la photographie a déjà 150 ans d’histoire, et pensez-vous qu’elle a le potentiel créatif, et dans quelle direction vous avez essayé d’atteindre en prenant des photos?

Nous sommes dans un monde d’image et de performance technologique, la photographie est un media créatif infini tant que l’être humain a la capacité d’imagination. L’aspect plastique de la photographie évolue avec l’évolution technologique qui ouvre son formidable potentiel créatif.

J’appartiens à cette famille de la photographie intuitive et sensible, qui ne montre pas le monde tel qu’il est, mais tel qu’on le ressent. Aussi dans les images de Pékin que je livre ainsi que dans mes sculptures, il y a une intention de témoignage, une intention documentaire des émotions humaines.

Je ne m’arrête jamais à la surface des choses, j’espère entraîner le spectateur à voir au-delà de mon travail artistique et de nous-mêmes. Je raconte une histoire humaine à revers de ma propre histoire. Avec mon Leica M je suis dans la scène , j’entends la respiration et le coeur humain. Pour résumer je citerais Robert Capa : « Si vos photos ne sont pas assez bonnes, c’est que vous n’êtes pas assez proches ».

Voici une histoire photographique qui exprime le sentiment de solitude que des millions de personnes ont vécus pendant le confinement. Ce reportage m’a appris beaucoup sur moi-même et m’a permis de comprendre l’importance d’aimer les autres… Souvenir du Silence

Ces derniers mois, la solitude est un silence qui s’installe autour de nous pendant la pandémie , elle a toujours été présente dans notre société contemporaine malgré tous les moyens de communication dont nous pouvons disposer, particulièrement  dans les grandes villes comme Pékin .

Les formes d’habitat d’aujourd’hui ne permettent plus le rassemblement des individus pour plus de sociabilisation. La gestion du temps devient primordiale et les personnes ne prennent plus le temps de ladiscussion gratuite. L’architecture, la famille, les transports, la communication, les mass médias, … tout un ensemble qui, au lieu de susciter la rencontre, rend l’homme plus seul. Durant cette pandémie nous avons tous ressenti ce silence qui s’installe autour de nous. Cette expérience supportée par des millions de personnes peut nous permettre de réaliser l’importance du contact humain. La solitude peut prendre différentes formes dans les grandes villes. Elle peut être un isolement. C’est le cas, par exemple, pour les immigrants ou les nouveaux venus, qui ont du mal à intégrer un groupe. La souffrance peut apparaître également comme une forme de solitude. Nous partageons la joie, le bonheur, rarement la souffrance d’être seul. Pendant cette pandémie mondiale, du fait qu’elle soit collective, les personnes ont pour une première fois partagé cette souffrance. Ce reportage photographique montre la mémoire du silence à Pékin pendant l’épidémie. La solitude dans son étymologie est : “l’état d’un lieu désert » qui prend tout son sens pendant le mois de février 2020 à Pékin. La solitude est une manière de prendre conscience de soi et donc du rapport aux autres. C’est un moyen de découvrir son moi profond, son intériorité, son unicité. J’ai l’espoir que dans le futur chaque individu n’oublie pas l’importance de l’amitié et de la solidarité qui sont la vraie richesse de la vie.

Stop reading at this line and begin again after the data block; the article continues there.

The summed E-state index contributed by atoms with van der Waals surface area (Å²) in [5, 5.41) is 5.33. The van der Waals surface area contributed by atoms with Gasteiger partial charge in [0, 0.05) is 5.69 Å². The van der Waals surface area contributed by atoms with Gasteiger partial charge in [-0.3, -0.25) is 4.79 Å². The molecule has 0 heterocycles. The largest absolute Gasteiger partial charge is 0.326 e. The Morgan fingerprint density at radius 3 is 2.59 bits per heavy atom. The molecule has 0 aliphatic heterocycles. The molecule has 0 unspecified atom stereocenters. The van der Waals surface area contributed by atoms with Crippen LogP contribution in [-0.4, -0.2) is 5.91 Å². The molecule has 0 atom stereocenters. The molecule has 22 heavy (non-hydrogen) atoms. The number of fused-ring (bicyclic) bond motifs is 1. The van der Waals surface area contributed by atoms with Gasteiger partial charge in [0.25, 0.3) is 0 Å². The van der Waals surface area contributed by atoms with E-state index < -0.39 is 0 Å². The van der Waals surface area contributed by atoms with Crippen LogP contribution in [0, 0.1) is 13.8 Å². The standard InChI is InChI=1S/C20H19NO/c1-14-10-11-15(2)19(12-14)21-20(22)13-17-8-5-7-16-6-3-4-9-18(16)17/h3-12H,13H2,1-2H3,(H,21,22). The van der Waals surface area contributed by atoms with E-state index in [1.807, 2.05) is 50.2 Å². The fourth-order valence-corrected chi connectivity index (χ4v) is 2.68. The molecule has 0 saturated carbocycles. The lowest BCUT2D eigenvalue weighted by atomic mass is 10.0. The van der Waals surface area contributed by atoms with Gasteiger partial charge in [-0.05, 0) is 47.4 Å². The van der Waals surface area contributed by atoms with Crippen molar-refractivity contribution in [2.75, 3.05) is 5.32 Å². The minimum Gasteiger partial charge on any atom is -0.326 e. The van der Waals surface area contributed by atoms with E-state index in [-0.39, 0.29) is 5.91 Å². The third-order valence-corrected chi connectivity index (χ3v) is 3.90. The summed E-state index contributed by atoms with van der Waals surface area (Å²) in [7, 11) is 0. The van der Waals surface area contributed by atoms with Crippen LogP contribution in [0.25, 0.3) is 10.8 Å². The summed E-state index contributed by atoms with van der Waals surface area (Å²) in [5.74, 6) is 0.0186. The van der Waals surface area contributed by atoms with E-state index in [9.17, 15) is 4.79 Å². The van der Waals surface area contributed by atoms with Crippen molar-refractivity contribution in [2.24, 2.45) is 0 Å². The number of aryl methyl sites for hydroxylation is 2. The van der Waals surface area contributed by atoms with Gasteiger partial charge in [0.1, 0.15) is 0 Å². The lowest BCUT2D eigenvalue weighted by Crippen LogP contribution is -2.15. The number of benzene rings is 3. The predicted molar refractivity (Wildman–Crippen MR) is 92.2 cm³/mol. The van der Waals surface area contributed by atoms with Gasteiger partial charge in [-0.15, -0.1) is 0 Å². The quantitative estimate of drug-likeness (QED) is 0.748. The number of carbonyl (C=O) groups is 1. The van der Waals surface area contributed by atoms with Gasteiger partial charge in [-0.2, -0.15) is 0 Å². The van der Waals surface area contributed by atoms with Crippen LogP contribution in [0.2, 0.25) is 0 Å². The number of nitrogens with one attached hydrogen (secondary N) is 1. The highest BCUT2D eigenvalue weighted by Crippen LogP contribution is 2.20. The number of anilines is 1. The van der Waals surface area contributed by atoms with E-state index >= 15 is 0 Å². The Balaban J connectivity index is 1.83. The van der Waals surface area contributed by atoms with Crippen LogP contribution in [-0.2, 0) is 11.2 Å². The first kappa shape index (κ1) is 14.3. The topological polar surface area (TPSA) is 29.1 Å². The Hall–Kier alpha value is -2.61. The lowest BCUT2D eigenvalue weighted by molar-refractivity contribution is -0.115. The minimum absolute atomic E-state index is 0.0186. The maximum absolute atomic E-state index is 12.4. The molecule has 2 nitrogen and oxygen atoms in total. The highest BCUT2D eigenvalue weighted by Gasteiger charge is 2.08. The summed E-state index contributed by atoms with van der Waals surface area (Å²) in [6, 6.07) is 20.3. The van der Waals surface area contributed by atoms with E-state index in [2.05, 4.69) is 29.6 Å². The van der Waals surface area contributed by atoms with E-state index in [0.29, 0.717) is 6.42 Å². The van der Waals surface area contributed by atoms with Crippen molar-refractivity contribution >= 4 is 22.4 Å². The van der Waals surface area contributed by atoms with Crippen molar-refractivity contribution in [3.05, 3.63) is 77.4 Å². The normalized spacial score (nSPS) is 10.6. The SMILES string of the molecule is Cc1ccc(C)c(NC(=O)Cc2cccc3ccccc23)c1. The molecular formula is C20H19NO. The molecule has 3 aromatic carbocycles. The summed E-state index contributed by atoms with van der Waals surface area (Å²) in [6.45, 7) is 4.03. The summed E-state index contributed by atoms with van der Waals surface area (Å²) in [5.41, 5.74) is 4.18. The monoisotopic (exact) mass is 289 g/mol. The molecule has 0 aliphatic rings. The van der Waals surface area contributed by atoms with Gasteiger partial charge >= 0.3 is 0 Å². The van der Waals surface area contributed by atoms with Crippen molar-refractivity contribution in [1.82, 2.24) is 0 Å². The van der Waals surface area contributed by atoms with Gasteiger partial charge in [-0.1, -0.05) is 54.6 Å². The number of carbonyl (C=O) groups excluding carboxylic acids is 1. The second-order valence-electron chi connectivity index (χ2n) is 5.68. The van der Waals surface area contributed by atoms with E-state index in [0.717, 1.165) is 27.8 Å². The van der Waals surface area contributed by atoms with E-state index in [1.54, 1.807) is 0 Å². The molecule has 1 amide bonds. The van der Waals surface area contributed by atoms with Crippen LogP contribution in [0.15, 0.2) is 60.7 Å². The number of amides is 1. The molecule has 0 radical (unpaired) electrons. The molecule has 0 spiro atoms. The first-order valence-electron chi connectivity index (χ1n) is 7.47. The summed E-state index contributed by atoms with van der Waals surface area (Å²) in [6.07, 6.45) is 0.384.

Quel rôle vous reconnaissez-vous dans la société globalisée contemporaine, et pouvez-vous parler de votre écologie artistique idéale?

Recyclage, récupération, «zéro déchet»… Voilà des termes qu’on voit de plus en plus apparaître dans le langage de tous les jours, étant donné que la santé de la planète est très préoccupante.

Les artistes prennent conscience des problèmes de surconsommation, ce qui les amène à récupérer des objets et matériaux pour leur offrir une seconde vie. On les appelle les artistes récupérateurs et récupératrices.

Nous oublions que l’écologie concerne les êtres vivants dans leur ensemble, et non seulement l’environnement humain.

Pour moi si les êtres humains acceptent de coexister avec différents cultures et de se respecter, ils préserveront la nature car si ils ne se respectent pas eux-mêmes comment peuvent-ils respecter leur environnement ? J’essaye par mon travail photographique plasticien et de sculpteur d’éveiller les sentiments universels de chaque être humain, qui montre que les autres ne sont pas si différents que cela, l’épidémie a montré que tous les peuple vivaient les même émotions même si les religions, cultures , politiques des pays sont différentes. En respectant les autres, les frontières des pays disparaissent. Mon approche artistique écologique est qu’il faut une nouvelle vision des autres par une compréhension mutuelle pour respecter notre planète .


Pensez-vous que l’ère post covid serait différente et va-t-elle influencer votre art?

Cette expérience que tout le monde a vécu aura évidemment un impact sur mes prochains travaux artistiques. Je ne sais pas encore comment cela ça va se formaliser mais ce que je sais c’est qu’il y aura toujours un rapport avec la solidarité.


Jeremy Silva

30.5″ X 17″D (Inc. Driftwood)


(New York)

Growing up in a religious environment in Hawaii as a gay man, I was bullied and isolated until I found nature as my sanctuary. My work is based on the realization of our surroundings and the consciousness of the nature that we take for granted.

Jeremy Silva was born and raised on the Big Island of Hawaii and has lived in New York City for the past 18 years. As a multi-media artist, Silva’s work ties closely to his upbringing. Growing up as a queer person living in a religious household, Silva could only turn to nature for supports, comforts, and inspiration. His sculptures represent the enormity of earth’s power and the fine balance between peace and tumult, organic and structural, the known and the unexpected found in the realms of nature.